It's an interesting discussion as far as I'm concerned because we're talking about two specialized, scientific pursuits with broad importance to a public that has only the shakiest understanding of how they work or what they mean.
Theranos argued they could do blood chemistry with samples too small to have any stochastic certainty that they would contain the correct proportions of the markers and antigens necessary to test. That's my understanding of the situation - my wife's father has a couple dozen patents in diabetes testing and his take on Theranos was "I just don't see how it could work" from the very beginning. Several times, he walked me through all the problems that they've run into again and again and again with the goals of "smallest, least invasive test possible" as they rub up against the hard realities of protein chemistry and microfluidics.
The self-driving car contingent argues that they can do advanced autopilot with cognition too small to solve all the problems contained in an average drive. It's not the same because there is no actual, physical limit to the amount of processing the cars have to do - it's not a "this will never work because physics" problem, it's a "this isn't going to work right now because limits of technology" problem. But I think from an investor and public safety standpoint, "doesn't work right now" and "won't work ever" end up the same.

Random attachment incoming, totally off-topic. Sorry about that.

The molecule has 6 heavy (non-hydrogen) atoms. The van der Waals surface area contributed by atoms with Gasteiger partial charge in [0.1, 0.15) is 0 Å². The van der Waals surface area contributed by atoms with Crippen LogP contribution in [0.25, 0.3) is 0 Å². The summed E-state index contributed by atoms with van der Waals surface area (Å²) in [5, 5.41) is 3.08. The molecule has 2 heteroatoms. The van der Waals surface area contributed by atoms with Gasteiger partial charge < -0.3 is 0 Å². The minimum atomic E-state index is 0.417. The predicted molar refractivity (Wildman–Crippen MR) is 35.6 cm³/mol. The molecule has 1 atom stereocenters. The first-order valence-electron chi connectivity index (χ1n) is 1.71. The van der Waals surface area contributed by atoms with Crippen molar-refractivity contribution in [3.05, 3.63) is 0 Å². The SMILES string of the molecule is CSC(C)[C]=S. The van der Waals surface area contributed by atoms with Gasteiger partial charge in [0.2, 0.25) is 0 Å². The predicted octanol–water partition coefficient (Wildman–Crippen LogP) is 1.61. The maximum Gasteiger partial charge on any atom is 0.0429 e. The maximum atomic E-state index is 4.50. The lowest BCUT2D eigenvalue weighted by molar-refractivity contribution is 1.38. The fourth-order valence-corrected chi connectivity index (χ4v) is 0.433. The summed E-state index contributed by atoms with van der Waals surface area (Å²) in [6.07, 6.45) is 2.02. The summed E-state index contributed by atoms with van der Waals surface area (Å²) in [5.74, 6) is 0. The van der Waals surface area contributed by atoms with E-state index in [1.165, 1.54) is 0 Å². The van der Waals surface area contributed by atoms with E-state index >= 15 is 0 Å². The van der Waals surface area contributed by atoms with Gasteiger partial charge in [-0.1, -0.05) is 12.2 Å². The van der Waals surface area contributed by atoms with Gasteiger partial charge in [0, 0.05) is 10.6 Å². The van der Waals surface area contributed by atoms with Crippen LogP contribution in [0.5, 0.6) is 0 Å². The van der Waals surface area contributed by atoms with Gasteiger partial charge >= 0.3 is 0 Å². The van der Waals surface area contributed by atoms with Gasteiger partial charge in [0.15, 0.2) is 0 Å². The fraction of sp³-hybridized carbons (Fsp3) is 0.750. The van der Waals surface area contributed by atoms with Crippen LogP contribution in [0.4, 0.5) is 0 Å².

I still think Theranos had a way forward. They got my attention because the duopoly of Quest and Lab Corps is awful to deal with, and any disruptor simply going "the same, only less dickish" could have made a mint. Had Theranos gone "actually, the Edison is further out than we hoped, we've decided to build out a network of independent blood chemistry labs for consumers to take control of their health" they'd be a multi-billion-dollar company. If they'd gone with the GoodRX model instead of the flim-flam chicanery model they'd probably be in every Walgreen's.
And I think Google has a way forward - but only Google. I think they were able to convince the world they were working on "self driving cars" when in fact they were building out a map and a strategy for street sweepers, mail delivery bots, meter reader bots and community shuttles the world over. Their approach works great and without any problems whatsoever if:
- Weather is clear
- Route is known
- Environment is predictable
and if you keep it under 15mph and cover it in flashing lights, you're good. Google could roll their service out to the USPS and make their money back. They could roll it out to Waste Management and make their money back. Probably not so much municipal bus service? But a street sweeper is a gimme, particularly if you make it small enough that it can't really fuck up anything bigger than a motorcycle.
Is it self-driving cars? Hell to the no. But it's a level of autonomy that works right now, that replaces salaries with capital equipment and a service contract. I'll go one further: I'll bet Google could get autonomous semis approved, on the understanding that (A) they operate in the middle of the night (B) they operate with blinking lights (C) they operate with an operator on board to take over in and out of cities (D) they operate entirely autonomously unless they don't, in which case they don't operate autonomously at all.
But none of that is "take me to work while I smoke a bowl."